SeungYeon Kang Applied Physics, G1
Fun facts on soft matter
Good references: Polyelectrolytes in Solution and the Stabilization of Colloids : 
Final Project: Fire Retardant Polymers
- “Flame-retardant”/ “Flame resistance”: understood to be resistant to catching on fire, but level of resistance varies
- Implied meaning: self-extinguishing
- “Flame-retardant” does NOT mean noncombustible
- Risk still present in materials (but lower than in other materials)¹
- Clothing: fire-retardant for a certain length of time. Usually a short length of time in casual clothing. Higher level of resistance required in fire fighter uniforms.
- children’s sleepwear / Casual shirts, pants, etc. / Fire fighting overalls
- construction: “Fire doors” and other materials in buildings to retard fire.
General Material Properties
- Different ways to describe material behavior, among other tests, you can test for:
- Ease of ignition / Flame spread / Fire endurance / Fuel contribution / Smoke evolution
- Can get a different perspective of material from different tests on small, medium and large scales depending on which property is most important for the application.
Theory & Mechanism
- Flame generated heat → polymer surface → produces volatile fragments, combust → feed to the heat
- Two general ways to achieve flame resistance:
Solid phase inhibition: by extensive crosslinking at the surface when in presence of heat (form a char) → insulates the underlying polymer from flame - Endothermic degradation: Some compounds break down endothermically when subjected to high temperatures. Magnesium and aluminium hydroxides are an example, together with various hydrates. The reaction removes heat from the surrounding, thus cooling the material. The use of hydroxides and hydrates is limited by their relatively low decomposition temperature, which limits the maximum processing temperature of the polymers.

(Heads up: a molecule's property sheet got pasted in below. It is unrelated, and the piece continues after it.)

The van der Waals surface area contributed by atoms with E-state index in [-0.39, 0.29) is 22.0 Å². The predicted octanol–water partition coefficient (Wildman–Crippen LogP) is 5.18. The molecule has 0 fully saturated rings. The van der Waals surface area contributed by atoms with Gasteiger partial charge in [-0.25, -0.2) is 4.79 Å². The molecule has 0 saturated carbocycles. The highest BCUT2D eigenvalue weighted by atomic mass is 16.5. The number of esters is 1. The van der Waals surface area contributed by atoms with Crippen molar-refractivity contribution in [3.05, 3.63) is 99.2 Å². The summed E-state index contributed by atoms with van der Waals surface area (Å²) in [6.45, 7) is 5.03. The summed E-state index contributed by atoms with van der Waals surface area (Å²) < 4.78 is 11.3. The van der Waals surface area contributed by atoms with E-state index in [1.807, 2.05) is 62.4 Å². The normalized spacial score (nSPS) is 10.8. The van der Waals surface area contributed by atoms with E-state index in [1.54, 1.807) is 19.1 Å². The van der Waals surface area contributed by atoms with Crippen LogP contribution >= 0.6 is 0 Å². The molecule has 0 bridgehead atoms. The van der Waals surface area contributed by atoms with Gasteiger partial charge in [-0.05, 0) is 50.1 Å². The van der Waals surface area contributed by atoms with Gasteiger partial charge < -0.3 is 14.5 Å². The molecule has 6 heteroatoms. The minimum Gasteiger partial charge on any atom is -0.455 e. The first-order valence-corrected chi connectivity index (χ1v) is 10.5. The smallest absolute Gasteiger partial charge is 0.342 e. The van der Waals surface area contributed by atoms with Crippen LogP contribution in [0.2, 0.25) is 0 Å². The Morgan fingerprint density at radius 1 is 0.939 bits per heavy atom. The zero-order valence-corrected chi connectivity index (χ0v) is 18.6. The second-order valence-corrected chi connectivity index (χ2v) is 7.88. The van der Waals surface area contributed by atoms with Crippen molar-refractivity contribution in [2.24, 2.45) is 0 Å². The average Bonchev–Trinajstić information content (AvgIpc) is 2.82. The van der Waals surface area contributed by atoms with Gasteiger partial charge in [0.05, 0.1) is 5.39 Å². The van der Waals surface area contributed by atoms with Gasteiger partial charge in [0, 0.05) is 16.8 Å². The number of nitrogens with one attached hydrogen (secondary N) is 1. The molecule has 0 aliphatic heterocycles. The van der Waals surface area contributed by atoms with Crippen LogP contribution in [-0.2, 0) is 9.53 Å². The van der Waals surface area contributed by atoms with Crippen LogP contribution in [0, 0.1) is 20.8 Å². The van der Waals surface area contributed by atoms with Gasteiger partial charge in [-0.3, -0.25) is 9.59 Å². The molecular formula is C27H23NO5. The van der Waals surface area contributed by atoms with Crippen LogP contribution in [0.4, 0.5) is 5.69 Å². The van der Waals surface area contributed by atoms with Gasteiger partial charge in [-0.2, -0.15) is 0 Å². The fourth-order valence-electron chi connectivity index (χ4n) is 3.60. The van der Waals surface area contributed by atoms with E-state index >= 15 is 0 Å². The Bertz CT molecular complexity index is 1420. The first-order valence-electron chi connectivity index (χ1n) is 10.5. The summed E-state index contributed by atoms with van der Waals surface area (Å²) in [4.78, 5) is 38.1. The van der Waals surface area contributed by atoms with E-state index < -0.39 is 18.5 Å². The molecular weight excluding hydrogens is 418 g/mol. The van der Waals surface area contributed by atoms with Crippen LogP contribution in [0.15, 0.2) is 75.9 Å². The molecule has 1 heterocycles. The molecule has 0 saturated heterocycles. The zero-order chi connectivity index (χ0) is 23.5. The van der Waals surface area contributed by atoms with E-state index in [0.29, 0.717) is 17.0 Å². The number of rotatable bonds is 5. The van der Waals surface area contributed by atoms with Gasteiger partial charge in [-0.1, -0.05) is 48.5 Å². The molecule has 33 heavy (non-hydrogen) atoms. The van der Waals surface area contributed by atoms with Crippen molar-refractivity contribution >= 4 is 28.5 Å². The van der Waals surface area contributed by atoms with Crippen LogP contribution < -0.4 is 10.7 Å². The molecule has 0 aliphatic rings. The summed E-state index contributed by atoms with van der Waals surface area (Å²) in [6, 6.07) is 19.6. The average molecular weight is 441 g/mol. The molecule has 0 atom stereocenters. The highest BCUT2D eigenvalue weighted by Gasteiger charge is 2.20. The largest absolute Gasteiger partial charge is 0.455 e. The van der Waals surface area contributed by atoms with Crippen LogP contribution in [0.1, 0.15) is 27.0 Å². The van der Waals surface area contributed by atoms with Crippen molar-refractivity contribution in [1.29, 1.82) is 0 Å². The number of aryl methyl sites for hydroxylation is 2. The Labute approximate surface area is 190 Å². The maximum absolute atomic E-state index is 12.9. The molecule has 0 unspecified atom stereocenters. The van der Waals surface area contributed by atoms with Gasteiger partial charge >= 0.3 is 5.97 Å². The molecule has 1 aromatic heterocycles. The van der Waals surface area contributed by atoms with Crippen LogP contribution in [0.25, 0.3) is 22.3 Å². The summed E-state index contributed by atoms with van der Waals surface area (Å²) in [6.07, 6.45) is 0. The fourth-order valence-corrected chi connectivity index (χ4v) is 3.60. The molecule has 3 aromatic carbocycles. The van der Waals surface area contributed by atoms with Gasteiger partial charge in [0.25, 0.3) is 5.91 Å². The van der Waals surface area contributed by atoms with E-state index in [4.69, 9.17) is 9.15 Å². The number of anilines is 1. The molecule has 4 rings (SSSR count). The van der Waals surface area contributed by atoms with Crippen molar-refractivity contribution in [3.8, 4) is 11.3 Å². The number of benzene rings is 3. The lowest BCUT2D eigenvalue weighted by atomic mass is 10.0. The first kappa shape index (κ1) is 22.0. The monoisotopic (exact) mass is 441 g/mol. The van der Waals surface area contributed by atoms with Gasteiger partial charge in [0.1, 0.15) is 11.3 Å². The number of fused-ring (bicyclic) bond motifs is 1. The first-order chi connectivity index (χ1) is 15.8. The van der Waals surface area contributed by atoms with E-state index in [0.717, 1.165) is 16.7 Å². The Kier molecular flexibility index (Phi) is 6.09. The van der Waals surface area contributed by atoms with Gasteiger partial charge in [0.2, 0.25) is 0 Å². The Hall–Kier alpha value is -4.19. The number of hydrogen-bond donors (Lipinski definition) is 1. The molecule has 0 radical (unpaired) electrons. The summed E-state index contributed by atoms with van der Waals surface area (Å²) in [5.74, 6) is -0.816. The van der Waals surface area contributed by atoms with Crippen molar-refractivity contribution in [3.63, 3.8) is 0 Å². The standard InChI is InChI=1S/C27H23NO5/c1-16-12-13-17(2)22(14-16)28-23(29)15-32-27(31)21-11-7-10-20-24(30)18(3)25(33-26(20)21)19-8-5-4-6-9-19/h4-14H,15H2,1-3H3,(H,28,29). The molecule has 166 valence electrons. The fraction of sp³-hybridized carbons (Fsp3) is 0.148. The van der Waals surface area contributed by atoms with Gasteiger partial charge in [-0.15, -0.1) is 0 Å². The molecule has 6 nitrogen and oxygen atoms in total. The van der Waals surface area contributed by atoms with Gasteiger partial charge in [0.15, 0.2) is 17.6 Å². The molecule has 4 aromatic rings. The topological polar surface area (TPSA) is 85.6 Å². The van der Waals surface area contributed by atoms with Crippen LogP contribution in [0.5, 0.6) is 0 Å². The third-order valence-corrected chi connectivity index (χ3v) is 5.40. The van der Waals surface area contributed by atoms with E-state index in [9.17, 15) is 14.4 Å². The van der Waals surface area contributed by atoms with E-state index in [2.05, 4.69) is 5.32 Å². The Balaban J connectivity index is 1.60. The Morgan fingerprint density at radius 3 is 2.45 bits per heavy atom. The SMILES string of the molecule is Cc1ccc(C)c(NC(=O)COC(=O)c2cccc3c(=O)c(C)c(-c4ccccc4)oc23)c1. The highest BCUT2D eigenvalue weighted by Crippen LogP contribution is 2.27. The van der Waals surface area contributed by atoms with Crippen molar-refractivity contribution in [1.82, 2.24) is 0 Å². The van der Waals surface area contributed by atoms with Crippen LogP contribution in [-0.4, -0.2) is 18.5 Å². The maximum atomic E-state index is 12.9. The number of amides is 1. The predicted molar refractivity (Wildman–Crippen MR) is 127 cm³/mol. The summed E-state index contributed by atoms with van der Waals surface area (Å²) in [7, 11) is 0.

- Dilution of Fuel: Inert fillers, eg. talc or calcium carbonate, act as diluents, lowering the combustible portion of the material, thus lowering the amount of heat per volume of material it can produce while burning.
- Thermal shielding: A way to stop spreading of the flame over the material is to create a thermal insulation barrier between the burning and unburned parts. Intumescent additives are often employed; their role is to turn the polymer into a carbonized foam, which separates the flame from the material and slows the heat transfer to the unburned fuel.
Vapor phase inhibition: incorporate materials that when released into flame inhibit the flame (quench the flame) → flame requires increased energy to stay lit since its initial radical reactions are inhibited - Dilution of gas phase: Inert gases (most often carbon dioxide and water) produced by thermal degradation of some materials act as diluents of the combustible gases, lowering their partial pressures and the partial pressure of oxygen, and slowing the reaction rate.